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Close the sales tax break on bottled water. Our state’s sales tax applied to bottled water until 2008, when Washington joined a multi-state effort to conform to a single set of sales tax standards, which excluded bottled water. Since then, this exemption has left millions of dollars on the table each year. Not to mention the negative effects on the environment: Not only does packaging and transporting bottled water contribute to global warming, but empty plastic bottles are also notorious for filling landfills and clogging waterways. Policymakers can reapply the sales tax to most purchases of bottled water while ensuring it remains untaxed for people who don’t have access to potable water.
Close the sales tax break on candy and gum. Washington state has a broad-based sales tax. While there are valid sales tax exemptions for some consumer goods, including many grocery items, there is no compelling economic reason why candy, gum, and baked confections should have a tax exemption. Applying the sales tax to these items would generate significant new resources and make the sales tax more broad and sustainable in the long run.
Eliminate a business tax break for large online retailers. Retailers that have employees and properties located in Washington state pay business & occupation (B&O) taxes on the goods they sell to Washingtonians. However, large online retailers with no employees or offices located in Washington don’t pay any B&O taxes – even though they sell millions of dollars in goods to customers located here. This loophole can be closed by adopting an “economic nexus” approach for the B&O tax. Under this rule, any business that makes at least one quarter of its total sales to customers in Washington state, or that has at least $267,000 in sales here, would be required to pay B&O taxes on their in-state activities.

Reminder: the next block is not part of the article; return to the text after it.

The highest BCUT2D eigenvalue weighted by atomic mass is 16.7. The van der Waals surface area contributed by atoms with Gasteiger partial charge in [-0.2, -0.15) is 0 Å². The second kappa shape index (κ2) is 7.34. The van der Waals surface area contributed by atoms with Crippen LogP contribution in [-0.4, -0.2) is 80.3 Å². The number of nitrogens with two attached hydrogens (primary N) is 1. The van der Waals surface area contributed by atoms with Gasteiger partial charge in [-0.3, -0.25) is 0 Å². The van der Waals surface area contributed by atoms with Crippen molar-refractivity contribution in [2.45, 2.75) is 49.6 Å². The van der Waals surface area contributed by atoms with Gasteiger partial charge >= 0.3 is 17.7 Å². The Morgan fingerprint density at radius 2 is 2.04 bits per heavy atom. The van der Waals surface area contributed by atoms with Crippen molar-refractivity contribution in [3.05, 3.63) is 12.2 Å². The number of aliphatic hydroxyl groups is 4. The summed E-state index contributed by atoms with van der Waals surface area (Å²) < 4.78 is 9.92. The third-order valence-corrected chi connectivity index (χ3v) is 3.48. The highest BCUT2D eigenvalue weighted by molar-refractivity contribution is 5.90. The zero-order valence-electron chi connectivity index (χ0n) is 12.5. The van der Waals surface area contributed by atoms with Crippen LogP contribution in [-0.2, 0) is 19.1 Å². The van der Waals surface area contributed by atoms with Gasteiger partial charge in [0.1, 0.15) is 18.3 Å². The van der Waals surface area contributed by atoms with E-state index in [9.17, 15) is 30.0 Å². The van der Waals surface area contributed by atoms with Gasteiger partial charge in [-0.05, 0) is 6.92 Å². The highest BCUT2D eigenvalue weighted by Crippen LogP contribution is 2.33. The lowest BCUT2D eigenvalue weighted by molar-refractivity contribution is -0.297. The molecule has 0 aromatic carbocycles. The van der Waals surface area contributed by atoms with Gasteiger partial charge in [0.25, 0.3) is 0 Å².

Narrow the tax break for trade-in vehicles valued over $10,000. Under current law, the full value of a vehicle trade-in to a dealership is exempted from the state sales tax. We propose limiting this exemption to the first $10,000 of trade-in value. The Citizen Commission for Performance of Tax Preferences notes that this tax break doesn’t stimulate enough additional sales to replace the lost sales tax revenue. Further, the average vehicle traded in at a dealership is valued at $7,500, which means many trade-ins would remain exempt under the proposed $10,000 threshold.
Eliminate the preferential tax rate for prescription drug resellers. Businesses that warehouse and resell prescription drugs pay a B&O rate that is less than a third of the standard rate for wholesaling. Even though this preference was passed to lure prescription drug wholesalers to relocate to our state, the preference is now available to all drug resellers who do business here, including those operating out-of-state warehouses. This preference no longer serves any purpose except to provide giveaways to prescription drug companies.
Close the public utility tax break for interstate trucking and rail hauls. Transportation businesses that begin or end their trip outside of Washington state are not taxed on any of their income generated from activities here. Repealing this exemption would subject such businesses to the public utility tax for income received while in the state.
Eliminate B&O tax breaks that no longer serve us, including for industries such as international investment management services and banking facilities, travel arrangement services like those provided online, and soda sellers. These industries get a break on their B&O taxes even though there’s little evidence that they benefit state or local economies.
The full list of tax breaks we propose to narrow or close can be found in the table below.
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When our state gives away money to big oil, international investment banking companies, and prescription drug resellers, it can’t use those dollars to invest in the things that benefit us all. It’s time for lawmakers to clean up these wasteful and outdated tax breaks and invest those resources into the things that provide the foundations for thriving communities – from schools to public health programs, and from parks to walkable sidewalks.
The Senate Republicans' new plan to fund K-12 public schools continues to work within a framework that doesn’t raise additional revenue – a strategy that has proven ineffective at serving Washington's kids and that could force cuts to other important investments. To pay for the basics, including keeping excellent teachers and staff in our public schools, the legislature must inject more resources into schools than they have in recent years. Any plan to improve our schools must include additional new revenue, as well as a strong focus on equity, sustainability, and adequacy.